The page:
Other Minds kept the vision on variety this year as in all preceding, with appearances as disparate as ethnic-instruments-innovator Stephen Micus, the Colorado College Bowed Piano Ensemble performing the works of their idiom’s veritable messiah Stephen Scott, the politicized but playful ramblings of William Parker, loop-mistress Amy X Neuburg, the cabaret oratorio of Daniel Lentz, and Onyx Quartet. This last group appeared with pianist Gloria Cheng in a premiere of Ge Gan-ru’s rather prosaically-titled Four Studies of Peking Opera. Gan-ru needs to find a more captivating title for this captivating music. The gestures and inflections of Chinese opera were lovingly and innovatively realized on the keys and strings of the quintet, with slides and pops and fingerboard col legno. The most moving section imitated a particular affectation of Peking Opera aria singing by getting right under a pitch and pushing up to it, slowly repeating with unbearable tension, then gradually increasing speed until the effect became a big vibrato. This theme was developed instrument by instrument throughout the ensemble with a craft that recalled the part-writing craft of Bartók, though with a flair uniquely Gan-ru.

The aforementioned offering of Daniel Lentz was a study in purple and crimson. Masterfully conceived, it was nothing less than a full-scale assault on the senses and emotions with the concept of courtship, infatuation, and consummation. Moods would build slowly and cumulatively from patchworks of heartfelt melody, love-song lyric fragments, and far-out textures combining piano, electronics, violin, and wineglasses both rubbed and struck. Sometimes the intensity of the mood was hard to maintain in this hourlong-plus frenzy, and early tumults robbed by a degree the climactic arc as it ascended to its zenith near the end. Yet the blend of humor, innovation, and real artistic joy was hard to discount, and made this piece an unforgettable experience.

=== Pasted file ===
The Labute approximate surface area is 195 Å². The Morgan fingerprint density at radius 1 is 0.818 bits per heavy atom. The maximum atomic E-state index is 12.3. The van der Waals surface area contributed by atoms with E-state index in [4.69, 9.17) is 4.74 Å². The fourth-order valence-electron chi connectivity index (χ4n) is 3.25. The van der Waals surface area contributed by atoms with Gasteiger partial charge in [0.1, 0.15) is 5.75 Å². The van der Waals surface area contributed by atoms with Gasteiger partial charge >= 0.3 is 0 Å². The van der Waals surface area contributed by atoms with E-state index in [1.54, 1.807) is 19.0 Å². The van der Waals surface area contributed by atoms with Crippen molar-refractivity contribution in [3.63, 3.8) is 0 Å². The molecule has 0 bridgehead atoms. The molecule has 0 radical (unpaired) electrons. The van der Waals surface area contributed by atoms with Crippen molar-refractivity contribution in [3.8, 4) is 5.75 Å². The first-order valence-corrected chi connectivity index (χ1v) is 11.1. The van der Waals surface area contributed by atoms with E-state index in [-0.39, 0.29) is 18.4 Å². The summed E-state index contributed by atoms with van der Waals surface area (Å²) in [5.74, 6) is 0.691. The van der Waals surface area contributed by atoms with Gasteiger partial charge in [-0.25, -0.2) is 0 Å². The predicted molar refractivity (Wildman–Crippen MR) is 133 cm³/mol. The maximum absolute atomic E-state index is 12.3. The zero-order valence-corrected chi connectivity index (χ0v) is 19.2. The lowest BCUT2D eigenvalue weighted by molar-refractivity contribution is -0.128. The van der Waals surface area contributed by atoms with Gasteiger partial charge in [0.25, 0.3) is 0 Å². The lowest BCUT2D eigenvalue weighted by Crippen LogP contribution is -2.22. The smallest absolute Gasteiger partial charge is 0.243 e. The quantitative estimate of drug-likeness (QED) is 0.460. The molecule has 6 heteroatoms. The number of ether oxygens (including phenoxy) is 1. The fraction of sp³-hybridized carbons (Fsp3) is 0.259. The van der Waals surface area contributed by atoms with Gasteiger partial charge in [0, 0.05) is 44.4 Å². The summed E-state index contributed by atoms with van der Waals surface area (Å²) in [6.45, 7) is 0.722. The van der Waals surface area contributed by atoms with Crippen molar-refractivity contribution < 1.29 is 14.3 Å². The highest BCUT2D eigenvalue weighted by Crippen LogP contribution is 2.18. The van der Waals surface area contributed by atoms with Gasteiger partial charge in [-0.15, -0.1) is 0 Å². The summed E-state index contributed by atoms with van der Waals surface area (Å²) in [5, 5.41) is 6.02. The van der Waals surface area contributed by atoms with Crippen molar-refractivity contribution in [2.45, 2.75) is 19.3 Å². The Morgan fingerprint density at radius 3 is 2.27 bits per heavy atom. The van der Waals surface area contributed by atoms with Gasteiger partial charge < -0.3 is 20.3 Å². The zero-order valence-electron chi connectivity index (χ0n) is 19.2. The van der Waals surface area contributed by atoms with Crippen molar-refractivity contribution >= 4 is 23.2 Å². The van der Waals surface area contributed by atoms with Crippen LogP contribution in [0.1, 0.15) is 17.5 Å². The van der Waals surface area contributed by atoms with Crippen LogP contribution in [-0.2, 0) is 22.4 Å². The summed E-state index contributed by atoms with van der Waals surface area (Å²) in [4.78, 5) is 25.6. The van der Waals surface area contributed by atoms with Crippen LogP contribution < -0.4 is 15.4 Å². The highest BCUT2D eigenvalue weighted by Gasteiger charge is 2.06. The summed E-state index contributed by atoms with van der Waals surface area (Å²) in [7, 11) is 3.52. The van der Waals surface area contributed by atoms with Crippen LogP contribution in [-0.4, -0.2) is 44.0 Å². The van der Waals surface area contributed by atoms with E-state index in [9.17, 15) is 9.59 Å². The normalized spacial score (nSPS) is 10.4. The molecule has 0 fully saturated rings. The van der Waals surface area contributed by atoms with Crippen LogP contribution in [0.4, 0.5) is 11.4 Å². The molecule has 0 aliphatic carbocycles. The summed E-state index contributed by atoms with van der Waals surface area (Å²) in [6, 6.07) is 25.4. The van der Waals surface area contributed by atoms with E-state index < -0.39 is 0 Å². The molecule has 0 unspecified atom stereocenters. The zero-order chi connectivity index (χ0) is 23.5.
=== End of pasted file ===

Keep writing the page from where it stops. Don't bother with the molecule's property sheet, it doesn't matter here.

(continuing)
Put upon their proper mettle

Other Minds has its own floating riot of followers, a distinct crowd of seekers. The response to the music offered was discerning, as interesting in many cases as the festival itself. Yes, there are many like me who are also musicians and creative types who are coming to see old friends or experience the scene. But there is also a multiplicity of the unexpected, a truly demanding audience that you won’t find in most greatest-hits symphony concerts. They are respectful, but discerning. They have patience, but are as ready to value their own time and commitment against self-indulgence. There is no doubt that this group, an imagined quantity when Other Minds was cutting its teeth a decade ago, is now keeping the festival on its toes in its realization. It is to the organizers’ credit that they have found a way to raise the bar in response to this monster of its own making.

One of the most effective and fun signs of this was the presence of Amy X Neuburg. On little stages in the Mission and South of Market like Z Space and ODC, she has shown herself to be a worthy voice in the San Francisco avant-garde. On the big stage of the Palace of Fine Arts Theatre, with a well-planned light show and Herb Heinz at the sound controls, she was nothing less than brilliant. Her stage persona transcended the gadgetry of loop and sample, taking flight when she stepped away from the flashing, glowing electronics and took the stage, coming closer to the audience by seeming to inhabit the deep reds and magentas of the open floor. Neuburg has an artistry and potential that is truly compelling, and it may prove to be bigger than the local fishbowl can contain.

(Thomas Goss is resident composer for Moving Arts Dance Collective, is a member of New Release Alliance Composers and the Cabaret Composers Consortium, and sits on the steering committee of the Bay Area Chapter of the American Composers Forum.)

© 2003 Thomas Goss, all rights reserved